The line has inductance per unit length, and capacitance to ground per unit length.
Drawn as a ladder network, it makes a low-pass filter, with a very high cutoff frequency.
https://en.wikipedia.org/wiki/Transmission_line#Telegrapher's_equations

From the lumped model, you can determine the characteristic impedance and the velocity factor. Your lumped model has no resistance, so it is an ideal lossless line.
So the top wire represents the transmission line and the bottom is ground? And why would a transmission line act as a lo pass filter?
 
  • #4
stephen8686 said:
And why would a transmission line act as a lo pass filter?
Because a transmission line has a cutoff frequency, by virtue of the fact that it has series inductance, with parallel capacitance, distributed over its length.
 
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  • #5
The lumped element circuit has a cut off frequency but a real line is continuous and does not. We need more LC sections to raise the cut off frequency of this equivalent circuit.
 
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  • #6
Leon Brillouin wrote a beautiful little book called Wave Propagation in Periodic Structures that covers transmission lines from a physics perspective before moving on to waves (acoustic and optical) in crystals. With your background, it should be an enlightening read.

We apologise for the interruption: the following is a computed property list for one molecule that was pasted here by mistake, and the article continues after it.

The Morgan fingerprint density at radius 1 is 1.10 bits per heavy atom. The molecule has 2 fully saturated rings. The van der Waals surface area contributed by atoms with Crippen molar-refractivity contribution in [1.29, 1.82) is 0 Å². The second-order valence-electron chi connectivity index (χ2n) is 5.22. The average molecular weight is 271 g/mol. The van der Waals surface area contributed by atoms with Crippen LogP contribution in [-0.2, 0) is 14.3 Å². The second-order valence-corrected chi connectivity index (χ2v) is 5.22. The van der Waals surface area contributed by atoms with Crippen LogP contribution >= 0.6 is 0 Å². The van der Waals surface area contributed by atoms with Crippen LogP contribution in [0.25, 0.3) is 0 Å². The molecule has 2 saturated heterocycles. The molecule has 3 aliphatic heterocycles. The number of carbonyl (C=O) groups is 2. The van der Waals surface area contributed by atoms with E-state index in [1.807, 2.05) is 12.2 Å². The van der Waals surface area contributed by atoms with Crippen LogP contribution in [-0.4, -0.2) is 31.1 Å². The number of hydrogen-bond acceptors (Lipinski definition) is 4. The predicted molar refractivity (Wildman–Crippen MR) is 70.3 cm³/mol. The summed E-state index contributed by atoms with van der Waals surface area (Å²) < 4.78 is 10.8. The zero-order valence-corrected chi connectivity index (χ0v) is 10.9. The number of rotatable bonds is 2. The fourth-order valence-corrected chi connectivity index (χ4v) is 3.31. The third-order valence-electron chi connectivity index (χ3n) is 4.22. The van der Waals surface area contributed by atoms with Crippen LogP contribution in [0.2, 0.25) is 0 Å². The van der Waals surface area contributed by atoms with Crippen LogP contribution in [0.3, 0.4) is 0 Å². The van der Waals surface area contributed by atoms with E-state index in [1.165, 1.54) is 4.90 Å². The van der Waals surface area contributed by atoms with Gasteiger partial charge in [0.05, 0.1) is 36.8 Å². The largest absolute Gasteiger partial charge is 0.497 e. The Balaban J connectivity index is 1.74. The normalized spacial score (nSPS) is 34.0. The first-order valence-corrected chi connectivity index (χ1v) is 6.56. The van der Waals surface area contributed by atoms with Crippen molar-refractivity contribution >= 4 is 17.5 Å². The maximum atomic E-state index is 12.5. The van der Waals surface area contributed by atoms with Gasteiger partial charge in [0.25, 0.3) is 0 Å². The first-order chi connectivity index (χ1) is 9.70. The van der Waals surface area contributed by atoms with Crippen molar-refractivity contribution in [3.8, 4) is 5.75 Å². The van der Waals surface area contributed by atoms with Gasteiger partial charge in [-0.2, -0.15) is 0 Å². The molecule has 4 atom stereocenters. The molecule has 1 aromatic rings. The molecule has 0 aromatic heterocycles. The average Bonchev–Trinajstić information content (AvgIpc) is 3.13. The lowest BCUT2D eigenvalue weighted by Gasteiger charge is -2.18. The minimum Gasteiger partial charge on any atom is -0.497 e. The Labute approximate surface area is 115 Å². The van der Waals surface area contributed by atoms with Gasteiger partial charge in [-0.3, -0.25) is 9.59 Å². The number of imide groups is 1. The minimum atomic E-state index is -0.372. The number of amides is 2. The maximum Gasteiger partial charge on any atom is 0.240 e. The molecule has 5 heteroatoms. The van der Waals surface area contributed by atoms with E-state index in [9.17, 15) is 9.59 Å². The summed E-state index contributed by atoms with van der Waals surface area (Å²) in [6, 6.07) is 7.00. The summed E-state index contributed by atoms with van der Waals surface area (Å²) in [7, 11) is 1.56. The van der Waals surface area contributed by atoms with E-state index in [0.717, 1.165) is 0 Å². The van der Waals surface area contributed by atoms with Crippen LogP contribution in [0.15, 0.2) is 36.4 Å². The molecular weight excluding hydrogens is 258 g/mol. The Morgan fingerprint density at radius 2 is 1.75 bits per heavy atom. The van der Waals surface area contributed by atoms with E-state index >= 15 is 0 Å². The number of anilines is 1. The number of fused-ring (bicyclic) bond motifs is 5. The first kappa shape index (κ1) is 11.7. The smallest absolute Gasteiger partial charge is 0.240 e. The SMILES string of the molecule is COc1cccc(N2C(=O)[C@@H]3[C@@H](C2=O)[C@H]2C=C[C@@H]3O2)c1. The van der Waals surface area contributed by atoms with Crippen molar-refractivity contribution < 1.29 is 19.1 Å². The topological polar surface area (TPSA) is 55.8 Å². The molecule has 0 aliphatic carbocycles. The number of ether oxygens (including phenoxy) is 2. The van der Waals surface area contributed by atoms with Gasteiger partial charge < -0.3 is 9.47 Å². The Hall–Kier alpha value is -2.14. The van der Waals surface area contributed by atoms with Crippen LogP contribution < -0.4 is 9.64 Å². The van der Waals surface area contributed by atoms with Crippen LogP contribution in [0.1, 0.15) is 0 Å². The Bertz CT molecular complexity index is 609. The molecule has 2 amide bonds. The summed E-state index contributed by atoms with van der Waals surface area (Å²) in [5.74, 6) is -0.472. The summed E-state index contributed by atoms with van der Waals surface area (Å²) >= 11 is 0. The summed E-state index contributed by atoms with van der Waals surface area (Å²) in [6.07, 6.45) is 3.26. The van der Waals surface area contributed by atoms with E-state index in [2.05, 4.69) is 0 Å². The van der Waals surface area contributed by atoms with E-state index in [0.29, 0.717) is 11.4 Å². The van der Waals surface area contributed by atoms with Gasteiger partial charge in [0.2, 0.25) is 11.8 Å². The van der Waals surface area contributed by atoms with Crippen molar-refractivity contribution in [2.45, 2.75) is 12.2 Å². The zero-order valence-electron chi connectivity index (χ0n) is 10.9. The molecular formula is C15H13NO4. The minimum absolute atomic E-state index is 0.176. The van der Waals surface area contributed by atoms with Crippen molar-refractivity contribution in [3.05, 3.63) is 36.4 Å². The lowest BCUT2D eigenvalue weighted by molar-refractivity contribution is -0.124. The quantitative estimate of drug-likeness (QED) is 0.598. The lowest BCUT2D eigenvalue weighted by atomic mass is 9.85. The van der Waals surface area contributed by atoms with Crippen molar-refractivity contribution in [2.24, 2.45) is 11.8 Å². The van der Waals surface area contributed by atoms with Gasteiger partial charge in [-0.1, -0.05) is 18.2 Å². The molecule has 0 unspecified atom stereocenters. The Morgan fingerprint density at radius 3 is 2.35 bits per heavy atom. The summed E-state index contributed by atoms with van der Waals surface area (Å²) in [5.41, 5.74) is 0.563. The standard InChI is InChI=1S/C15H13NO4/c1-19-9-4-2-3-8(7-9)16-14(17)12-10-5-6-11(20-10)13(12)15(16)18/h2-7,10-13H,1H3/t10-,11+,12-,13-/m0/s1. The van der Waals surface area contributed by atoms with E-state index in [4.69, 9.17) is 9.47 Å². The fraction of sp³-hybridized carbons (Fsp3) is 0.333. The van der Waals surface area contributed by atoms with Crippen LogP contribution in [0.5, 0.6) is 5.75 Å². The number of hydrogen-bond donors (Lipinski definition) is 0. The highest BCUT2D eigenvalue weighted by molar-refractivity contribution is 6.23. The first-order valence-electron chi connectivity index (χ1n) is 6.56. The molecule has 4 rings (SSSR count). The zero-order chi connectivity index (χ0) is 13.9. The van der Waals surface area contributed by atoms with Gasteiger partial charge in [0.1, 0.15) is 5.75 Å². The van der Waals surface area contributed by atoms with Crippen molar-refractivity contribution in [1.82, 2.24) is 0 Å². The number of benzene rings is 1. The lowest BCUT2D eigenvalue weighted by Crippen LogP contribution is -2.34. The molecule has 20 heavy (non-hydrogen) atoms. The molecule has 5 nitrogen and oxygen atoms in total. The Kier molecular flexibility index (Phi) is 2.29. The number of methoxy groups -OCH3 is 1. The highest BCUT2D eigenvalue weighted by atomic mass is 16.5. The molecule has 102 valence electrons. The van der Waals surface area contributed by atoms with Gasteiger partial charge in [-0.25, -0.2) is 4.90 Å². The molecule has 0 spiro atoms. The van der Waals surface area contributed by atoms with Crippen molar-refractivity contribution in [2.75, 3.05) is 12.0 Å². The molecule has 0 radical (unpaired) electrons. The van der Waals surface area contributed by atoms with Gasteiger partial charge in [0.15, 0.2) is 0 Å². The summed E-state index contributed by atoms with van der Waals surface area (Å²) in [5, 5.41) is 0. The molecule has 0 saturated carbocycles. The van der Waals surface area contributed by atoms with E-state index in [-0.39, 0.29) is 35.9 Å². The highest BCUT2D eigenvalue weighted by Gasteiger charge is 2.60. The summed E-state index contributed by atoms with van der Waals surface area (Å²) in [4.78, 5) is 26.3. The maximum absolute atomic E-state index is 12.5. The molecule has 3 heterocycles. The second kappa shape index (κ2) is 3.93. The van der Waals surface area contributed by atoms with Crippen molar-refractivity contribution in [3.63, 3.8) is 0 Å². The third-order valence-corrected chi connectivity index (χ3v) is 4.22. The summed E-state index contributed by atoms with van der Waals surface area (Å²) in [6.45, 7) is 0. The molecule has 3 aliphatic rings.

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  • #7
stephen8686 said:
So the top wire represents the transmission line and the bottom is ground?
What you show is the model for an unbalanced transmission like, like coax cable. The lumped model for balanced transmission lines (like twisted pair or twin-lead cable) would have inductors in the lower/return leg as well.

The Characteristic Impedance ##Z_0## of a Transmission Line includes the inductance per unit length and the capacitance per unit length, so for a lossless TL that is all you need to include in the lumpted model. Then all you have to decide is how fine you want that model to be per unit length (per meter, for example), based on the frequencies that you want to model propagating down that TL.